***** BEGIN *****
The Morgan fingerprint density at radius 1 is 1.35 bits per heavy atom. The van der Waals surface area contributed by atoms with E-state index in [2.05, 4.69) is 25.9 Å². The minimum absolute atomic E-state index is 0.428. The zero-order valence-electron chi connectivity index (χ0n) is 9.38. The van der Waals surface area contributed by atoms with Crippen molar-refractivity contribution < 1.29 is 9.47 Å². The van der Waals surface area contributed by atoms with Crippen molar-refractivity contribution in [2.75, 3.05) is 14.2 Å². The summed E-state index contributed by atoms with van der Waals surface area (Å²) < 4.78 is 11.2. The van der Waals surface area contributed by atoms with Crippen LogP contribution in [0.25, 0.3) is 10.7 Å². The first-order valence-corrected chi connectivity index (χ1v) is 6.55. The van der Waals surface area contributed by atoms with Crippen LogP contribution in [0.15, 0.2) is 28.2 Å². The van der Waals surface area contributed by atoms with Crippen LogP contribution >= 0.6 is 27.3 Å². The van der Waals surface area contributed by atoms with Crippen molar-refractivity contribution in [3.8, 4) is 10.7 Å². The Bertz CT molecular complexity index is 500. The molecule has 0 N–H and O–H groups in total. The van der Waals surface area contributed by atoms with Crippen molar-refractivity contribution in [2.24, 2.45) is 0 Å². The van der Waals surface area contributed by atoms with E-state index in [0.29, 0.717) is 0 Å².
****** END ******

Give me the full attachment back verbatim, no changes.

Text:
The Morgan fingerprint density at radius 1 is 1.35 bits per heavy atom. The van der Waals surface area contributed by atoms with E-state index in [2.05, 4.69) is 25.9 Å². The minimum absolute atomic E-state index is 0.428. The zero-order valence-electron chi connectivity index (χ0n) is 9.38. The van der Waals surface area contributed by atoms with Crippen molar-refractivity contribution < 1.29 is 9.47 Å². The van der Waals surface area contributed by atoms with Crippen molar-refractivity contribution in [2.75, 3.05) is 14.2 Å². The summed E-state index contributed by atoms with van der Waals surface area (Å²) < 4.78 is 11.2. The van der Waals surface area contributed by atoms with Crippen LogP contribution in [0.25, 0.3) is 10.7 Å². The first-order valence-corrected chi connectivity index (χ1v) is 6.55. The van der Waals surface area contributed by atoms with Crippen LogP contribution in [0.15, 0.2) is 28.2 Å². The van der Waals surface area contributed by atoms with Crippen LogP contribution >= 0.6 is 27.3 Å². The van der Waals surface area contributed by atoms with Crippen molar-refractivity contribution in [3.8, 4) is 10.7 Å². The Bertz CT molecular complexity index is 500. The molecule has 0 N–H and O–H groups in total. The van der Waals surface area contributed by atoms with Crippen molar-refractivity contribution in [2.24, 2.45) is 0 Å². The van der Waals surface area contributed by atoms with E-state index in [0.29, 0.717) is 0 Å².